I have never been a huge fan of Gin & Tonics. But in the last year, I had the opportunity to experience some well crafted gins that opened up the world of delicious G&Ts too.
And one such gin was the Tanqueray Rangpur. Crafted using the rare Rangpur limes, this gin has a distinct flavour with the zesty freshness of the limes and the sweetness from the mandarins. Makes it an excellent choice for a G&T.
Most of the time, I enjoy the Tanqueray Rangpur simply poured over ice, but it works brilliantly as a G&T and in cocktails too.
Recently at a Food and Wine event, I had a G&T infused with rosemary. It was delicious; I loved the combination of the herby flavour of the rosemary with the citrusy zing of the lemon. Plus the addition of rosemary only intensifies the herbaceous undertones of the gin. The Tanqueray Rangpur also has that distinct lime flavour, so I decided to try a G&T infused with rosemary this time.
A premium tonic water is best suited to a G&T like this as it has a subtle flavour that lets the gin shine unlike the standard ones that are unnecessarily sweet. Since this gin has a distinct lime flavour, no extra lime is necessary except as a garnish.
Especially refreshing on a warm summer day…….
- 40ml Tanqueray Rangpur Gin
- 2 sprigs rosemary
- Lemon slices
- Premium tonic water
- Ice cubes
(Best served in a Collins glass or Stemless wine glass)
- Pour the gin and one sprig rosemary to the glass. Crush lightly using a muddler to infuse the flavour of the rosemary. Remove the rosemary sprig after muddling.
- Add a few ice cubes and fill the glass with the tonic water.
- Garnish and serve with a sprig of rosemary and lemon slice.
Autumn has set in and winter will soon be here. But since the rest of the world is welcoming spring and summer, I decided to post this healthy thirst quencher today.
Tomorange = Tomato + Orange. Simple!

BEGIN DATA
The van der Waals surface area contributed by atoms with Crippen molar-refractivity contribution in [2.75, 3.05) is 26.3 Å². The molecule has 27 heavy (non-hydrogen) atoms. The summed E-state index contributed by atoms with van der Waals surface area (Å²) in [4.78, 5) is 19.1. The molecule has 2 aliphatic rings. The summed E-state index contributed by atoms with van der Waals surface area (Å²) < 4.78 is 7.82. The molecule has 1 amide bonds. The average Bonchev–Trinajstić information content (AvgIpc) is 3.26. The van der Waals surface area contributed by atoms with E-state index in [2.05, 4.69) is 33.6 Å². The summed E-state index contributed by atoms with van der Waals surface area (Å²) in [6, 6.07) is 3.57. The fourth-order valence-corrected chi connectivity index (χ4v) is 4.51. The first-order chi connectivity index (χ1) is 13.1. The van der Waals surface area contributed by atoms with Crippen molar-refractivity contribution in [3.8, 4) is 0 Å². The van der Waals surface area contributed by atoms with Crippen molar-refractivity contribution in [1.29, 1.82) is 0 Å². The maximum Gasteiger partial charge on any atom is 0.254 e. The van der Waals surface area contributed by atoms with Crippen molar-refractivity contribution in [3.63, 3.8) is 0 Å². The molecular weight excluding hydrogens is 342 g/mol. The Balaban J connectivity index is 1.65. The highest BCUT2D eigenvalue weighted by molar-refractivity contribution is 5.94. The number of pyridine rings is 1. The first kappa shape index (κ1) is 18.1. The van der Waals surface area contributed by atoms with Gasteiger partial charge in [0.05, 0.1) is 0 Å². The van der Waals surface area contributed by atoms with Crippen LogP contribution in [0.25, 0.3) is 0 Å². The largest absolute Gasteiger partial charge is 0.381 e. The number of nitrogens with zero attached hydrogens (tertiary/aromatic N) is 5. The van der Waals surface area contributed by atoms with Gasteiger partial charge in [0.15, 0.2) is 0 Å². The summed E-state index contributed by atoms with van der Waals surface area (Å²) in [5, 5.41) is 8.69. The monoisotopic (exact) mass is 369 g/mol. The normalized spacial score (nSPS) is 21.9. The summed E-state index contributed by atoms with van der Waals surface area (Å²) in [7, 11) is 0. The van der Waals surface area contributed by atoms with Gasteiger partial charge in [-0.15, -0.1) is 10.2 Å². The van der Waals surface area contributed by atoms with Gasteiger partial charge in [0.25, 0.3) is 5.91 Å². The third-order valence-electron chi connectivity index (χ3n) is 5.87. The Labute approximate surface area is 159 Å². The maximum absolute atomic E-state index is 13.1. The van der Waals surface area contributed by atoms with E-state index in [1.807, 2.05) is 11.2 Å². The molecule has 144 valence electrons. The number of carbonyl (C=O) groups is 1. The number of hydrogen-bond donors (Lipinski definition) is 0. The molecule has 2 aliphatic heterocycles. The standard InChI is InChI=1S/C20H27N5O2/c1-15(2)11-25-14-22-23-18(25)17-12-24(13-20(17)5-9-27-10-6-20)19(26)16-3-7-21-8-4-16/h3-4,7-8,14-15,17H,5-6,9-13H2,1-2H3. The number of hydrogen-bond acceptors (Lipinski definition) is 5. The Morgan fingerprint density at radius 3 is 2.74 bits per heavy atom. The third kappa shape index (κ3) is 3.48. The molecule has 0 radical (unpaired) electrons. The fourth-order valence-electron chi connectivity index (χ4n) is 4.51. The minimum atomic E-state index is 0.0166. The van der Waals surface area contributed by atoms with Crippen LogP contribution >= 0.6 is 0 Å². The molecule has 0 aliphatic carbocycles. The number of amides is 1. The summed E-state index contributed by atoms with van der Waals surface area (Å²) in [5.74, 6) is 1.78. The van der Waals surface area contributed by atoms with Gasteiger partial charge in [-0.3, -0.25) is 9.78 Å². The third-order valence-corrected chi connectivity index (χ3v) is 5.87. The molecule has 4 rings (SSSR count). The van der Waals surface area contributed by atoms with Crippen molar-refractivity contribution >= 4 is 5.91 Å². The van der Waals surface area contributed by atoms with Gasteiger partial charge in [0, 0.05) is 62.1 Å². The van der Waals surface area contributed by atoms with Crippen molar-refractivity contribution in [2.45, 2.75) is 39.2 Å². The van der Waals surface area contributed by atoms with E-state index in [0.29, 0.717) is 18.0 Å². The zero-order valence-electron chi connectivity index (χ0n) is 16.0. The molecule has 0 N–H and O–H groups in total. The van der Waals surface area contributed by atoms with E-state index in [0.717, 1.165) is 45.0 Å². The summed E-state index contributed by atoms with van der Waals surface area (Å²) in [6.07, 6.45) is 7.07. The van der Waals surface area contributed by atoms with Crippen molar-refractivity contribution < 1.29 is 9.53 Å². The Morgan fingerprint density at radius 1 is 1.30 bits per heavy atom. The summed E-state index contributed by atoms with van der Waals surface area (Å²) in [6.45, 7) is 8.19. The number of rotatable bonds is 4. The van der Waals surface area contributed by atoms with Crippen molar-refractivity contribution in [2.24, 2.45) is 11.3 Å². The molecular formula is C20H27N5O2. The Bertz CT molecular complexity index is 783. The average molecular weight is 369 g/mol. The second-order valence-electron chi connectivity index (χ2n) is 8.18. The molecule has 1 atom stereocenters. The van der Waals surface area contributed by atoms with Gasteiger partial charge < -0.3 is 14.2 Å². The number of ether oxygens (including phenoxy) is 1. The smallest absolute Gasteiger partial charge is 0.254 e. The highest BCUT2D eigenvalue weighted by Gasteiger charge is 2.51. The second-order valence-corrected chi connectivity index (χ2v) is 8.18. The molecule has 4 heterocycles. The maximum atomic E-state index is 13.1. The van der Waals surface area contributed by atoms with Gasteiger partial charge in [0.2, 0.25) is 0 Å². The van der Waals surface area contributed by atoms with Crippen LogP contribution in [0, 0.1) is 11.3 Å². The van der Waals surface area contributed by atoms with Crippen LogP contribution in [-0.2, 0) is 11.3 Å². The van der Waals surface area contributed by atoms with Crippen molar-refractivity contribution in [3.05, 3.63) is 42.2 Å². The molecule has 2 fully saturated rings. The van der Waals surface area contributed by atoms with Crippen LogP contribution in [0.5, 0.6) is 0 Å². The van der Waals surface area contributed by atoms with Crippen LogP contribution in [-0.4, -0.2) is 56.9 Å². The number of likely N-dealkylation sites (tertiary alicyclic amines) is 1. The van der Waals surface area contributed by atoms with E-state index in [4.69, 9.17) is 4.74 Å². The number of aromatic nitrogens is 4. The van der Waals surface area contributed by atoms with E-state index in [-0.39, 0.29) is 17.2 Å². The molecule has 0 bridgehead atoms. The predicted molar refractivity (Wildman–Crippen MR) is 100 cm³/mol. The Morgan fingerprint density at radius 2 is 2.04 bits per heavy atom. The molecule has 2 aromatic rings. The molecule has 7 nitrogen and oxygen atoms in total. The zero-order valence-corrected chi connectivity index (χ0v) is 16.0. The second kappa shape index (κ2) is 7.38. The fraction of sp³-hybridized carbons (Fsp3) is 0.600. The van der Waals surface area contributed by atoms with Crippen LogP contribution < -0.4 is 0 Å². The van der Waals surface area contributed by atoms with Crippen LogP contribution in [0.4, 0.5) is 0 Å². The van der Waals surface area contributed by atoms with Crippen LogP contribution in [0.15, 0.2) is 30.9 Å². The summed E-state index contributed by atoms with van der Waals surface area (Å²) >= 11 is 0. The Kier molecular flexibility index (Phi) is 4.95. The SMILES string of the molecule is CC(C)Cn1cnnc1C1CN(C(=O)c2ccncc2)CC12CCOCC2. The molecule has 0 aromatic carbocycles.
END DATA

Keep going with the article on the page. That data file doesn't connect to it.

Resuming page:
Not a combination that you thought of? Surprisingly, these two go very well together and it is a beautiful experience to taste both these fruits (yes, tomato is a fruit) at the same time.
We are generally fruit lovers at home. And I always advocate eating whole fruits whenever possible as these provide you with wholesome nutrition. But juicing is a great way to include fruits or veggies in your diet that you do not otherwise enjoy. My hubby is not very fond of tomatoes (how can someone dislike tomatoes?). Well, he does and I found this a perfect solution to feed him some.
When you first take a sip of this juice, you experience the fresh citrusy taste from the oranges which slowly paves way for the sweet savoury tanginess of the tomatoes. Loaded with nutrients, this drink is not just refreshing but extremely hydrating and a great immunity shot. And what a pretty colour combination!
Recipe Courtesy – Natalie Savona
1. Ripe red tomatoes – 4
2. Oranges – 2
Note – No added sugar is necessary for this drink.
• Blend the tomatoes till smooth. Strain into a bowl.
• Squeeze orange juice in another bowl.
• Add orange juice to the tomato juice little at a time. Keep tasting so that you get the balance right.
• Garnish with grated orange zest and serve chilled.
Before you start getting ideas, this is the modern Anglicized name for the humble chaas…..